About the book:
Harry Houdini’s one-time apprentice holds fantastic secrets about the greatest illusionist in the world. But someone wants to claim them . . . or silence her before she can reveal them on her own.
Boston, 1926. Jenny “Wren” Lockhart is a bold eccentric—even for a female vaudevillian. As notorious for her inherited wealth and gentleman’s dress as she is for her unsavory upbringing in the back halls of a vaudeville theater, Wren lives in a world that challenges all manner of conventions.
In the months following Houdini’s death, Wren is drawn into a web of mystery surrounding a spiritualist by the name of Horace Stapleton, a man defamed by Houdini’s ardent debunking of fraudulent mystics in the years leading up to his death. But in a public illusion that goes terribly wrong, one man is dead and another stands charged with his murder. Though he’s known as one of her teacher’s greatest critics, Wren must decide to become the one thing she never wanted to be: Stapleton’s defender.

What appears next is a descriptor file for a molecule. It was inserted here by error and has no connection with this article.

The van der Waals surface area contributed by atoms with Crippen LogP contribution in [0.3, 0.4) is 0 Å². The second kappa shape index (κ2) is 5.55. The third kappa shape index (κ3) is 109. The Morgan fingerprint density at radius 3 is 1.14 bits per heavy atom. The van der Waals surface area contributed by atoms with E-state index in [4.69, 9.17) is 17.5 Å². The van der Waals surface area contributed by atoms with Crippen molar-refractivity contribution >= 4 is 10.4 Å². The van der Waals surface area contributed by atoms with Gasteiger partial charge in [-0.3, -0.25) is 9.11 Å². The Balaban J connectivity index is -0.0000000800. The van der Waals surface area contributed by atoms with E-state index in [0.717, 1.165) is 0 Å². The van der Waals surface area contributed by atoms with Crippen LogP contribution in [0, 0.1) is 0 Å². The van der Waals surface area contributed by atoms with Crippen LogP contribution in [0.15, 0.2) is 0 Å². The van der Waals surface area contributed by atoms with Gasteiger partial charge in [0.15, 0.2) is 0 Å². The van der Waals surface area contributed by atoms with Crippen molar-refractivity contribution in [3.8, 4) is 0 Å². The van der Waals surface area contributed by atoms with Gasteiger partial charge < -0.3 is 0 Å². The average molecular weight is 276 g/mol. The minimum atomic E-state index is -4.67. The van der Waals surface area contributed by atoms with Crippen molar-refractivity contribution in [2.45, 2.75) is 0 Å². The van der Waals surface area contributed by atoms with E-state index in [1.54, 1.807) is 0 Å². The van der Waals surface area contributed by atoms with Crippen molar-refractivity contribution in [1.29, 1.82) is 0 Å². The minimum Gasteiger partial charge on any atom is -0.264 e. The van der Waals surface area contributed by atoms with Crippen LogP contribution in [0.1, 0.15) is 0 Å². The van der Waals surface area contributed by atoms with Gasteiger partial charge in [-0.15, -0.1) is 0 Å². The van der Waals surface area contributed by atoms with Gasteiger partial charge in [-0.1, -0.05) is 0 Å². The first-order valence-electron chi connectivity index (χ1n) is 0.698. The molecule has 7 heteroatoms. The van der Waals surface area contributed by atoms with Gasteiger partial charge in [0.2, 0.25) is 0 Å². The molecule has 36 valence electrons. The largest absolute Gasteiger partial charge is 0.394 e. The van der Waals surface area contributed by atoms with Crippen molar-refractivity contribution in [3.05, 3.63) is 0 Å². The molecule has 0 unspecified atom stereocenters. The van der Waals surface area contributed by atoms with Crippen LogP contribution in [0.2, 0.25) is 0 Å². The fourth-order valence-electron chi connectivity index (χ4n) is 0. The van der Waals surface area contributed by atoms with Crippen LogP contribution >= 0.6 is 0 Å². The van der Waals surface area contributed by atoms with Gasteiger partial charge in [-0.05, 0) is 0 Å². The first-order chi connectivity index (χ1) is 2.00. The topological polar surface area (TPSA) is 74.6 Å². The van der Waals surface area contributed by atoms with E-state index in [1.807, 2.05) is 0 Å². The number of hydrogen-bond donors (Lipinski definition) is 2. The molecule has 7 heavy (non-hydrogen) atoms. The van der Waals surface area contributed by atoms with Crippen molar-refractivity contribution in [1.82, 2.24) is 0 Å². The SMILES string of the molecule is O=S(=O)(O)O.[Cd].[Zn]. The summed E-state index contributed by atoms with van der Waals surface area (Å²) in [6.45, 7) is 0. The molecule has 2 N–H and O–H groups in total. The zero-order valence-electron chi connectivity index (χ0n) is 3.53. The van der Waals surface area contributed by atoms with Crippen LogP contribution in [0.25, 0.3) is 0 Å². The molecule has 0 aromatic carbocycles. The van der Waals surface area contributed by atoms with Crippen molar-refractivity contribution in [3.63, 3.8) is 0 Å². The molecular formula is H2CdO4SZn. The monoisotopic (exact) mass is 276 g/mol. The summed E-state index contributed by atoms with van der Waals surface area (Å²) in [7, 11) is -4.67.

Forced to team up with the newly formed FBI, Wren races against time and an unknown enemy, all to prove the innocence of a hated man. In a world of illusion, of the vaudeville halls that showcase the flamboyant and the strange, Wren’s carefully constructed world threatens to collapse around her.
Layered with mystery, illusion, and the artistry of the Jazz Age’s bygone vaudeville era, The Illusionist’s Apprentice is a journey through love and loss and the underpinnings of faith on each life’s stage.
My review (5-stars)
I fell in love with the cover and then I fell in love with the story. Wren is one of those characters that is very much to my liking. She’s confident, makes her own way in life and has a few secrets that have nothing to do with being an illusionist. She has a soft side that I didn’t expect which I really liked.
I liked Elliot Matthews the FBI agent that finds himself spending time with Wren. Their pairing was perfect and amusing. I liked how Wren gradually begin to trust him and opened up more to him.
Ms. Cambron blends romance, suspense and some oddball characters perfectly. I was on the edge of my seat at times because I just never knew what was coming next. The story moves at a great pace and will keep you guessing.
I recommend The Illusionist’s Apprentice to fans of historical fiction.
I received a complimentary copy from the publisher and have given my honest opinion.